The Btlejacking Attack allows taking control over any Bluetooth Low Energy device, the attack abuses supervision timeout between two connected devices. The supervision timeout defines the time after which the connection is if no valid packets have been received.
Security researcher Damien Cauquil reveal the attack on Aug. 11 Defcon hacker conference and also he published as open-source tool BtleJack that enables you to sniff, jam and hijack Bluetooth Low Energy devices.
The Bluetooth jamming vulnerability can be tracked as CVE-2018-7252 and it affects the Bluetooth Low Energy(BLE) versions 4.0, 4.1, 4.2 and 5. In order to exploit the vulnerability, the attacker should be struck within 5 meters.
BtleJack Tool take-over Btlejacking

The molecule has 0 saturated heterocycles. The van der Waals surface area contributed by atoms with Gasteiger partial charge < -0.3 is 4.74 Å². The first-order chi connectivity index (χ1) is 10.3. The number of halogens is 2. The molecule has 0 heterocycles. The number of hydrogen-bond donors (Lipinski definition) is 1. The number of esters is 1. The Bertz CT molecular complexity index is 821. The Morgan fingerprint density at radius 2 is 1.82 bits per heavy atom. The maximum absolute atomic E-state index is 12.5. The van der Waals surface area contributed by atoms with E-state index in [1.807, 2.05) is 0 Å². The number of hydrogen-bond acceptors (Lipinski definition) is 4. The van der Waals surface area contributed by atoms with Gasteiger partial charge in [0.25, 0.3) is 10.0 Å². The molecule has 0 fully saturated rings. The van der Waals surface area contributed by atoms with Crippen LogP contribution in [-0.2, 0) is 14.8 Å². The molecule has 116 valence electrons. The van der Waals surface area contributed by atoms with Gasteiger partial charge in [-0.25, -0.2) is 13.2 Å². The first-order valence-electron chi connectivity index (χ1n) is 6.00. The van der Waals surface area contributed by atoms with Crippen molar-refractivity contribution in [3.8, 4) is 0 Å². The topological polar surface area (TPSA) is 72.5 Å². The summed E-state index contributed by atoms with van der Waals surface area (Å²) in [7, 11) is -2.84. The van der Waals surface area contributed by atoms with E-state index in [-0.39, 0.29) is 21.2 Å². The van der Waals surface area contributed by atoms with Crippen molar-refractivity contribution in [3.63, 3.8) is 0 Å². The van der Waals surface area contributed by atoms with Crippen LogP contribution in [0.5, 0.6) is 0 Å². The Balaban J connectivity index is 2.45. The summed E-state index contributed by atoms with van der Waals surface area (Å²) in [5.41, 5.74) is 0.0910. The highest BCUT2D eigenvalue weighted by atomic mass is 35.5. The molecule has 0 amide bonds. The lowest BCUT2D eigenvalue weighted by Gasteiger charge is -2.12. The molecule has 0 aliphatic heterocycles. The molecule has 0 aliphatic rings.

BtleJack not only provides an affordable and reliable way to sniff and analyze Bluetooth Low Energy devices and their protocol stacks but also implements a brand new attack dubbed “BtleJacking” Damien said.
The BtleJack Tool is capable of sniffing, jamming and hijacking Bluetooth Low Energy devices. All you need is to have a Micro: BIT embedded device worth $15 that created by BBC.
Btlejack Tool Usage
- Sniff an existing BLE connection.
- Sniff new BLE connections.
- Jam an existing BLE connection.
- Hijack an existing BLE connection (btlejacking).
- Export captured packets to various PCAP formats.
Btlejacking attack poses a serious risk such as Unauthorized access to the device, Bypass authentication and Keep the device internal state intact which may lead to the data leak.
Starting from Bluetooth v4.2 BLE connections are secure it uses Elliptic Curve Diffie Hellman (ECDH) for key generation. “BLE hijacking is real and should be considered in your threat model,” Damien said.
“To avoid Btlejacking attacks BLE Secure Connections can include code injection protection with authentication code added to all packets that avoid Btlejacking attacks,” Damien said.
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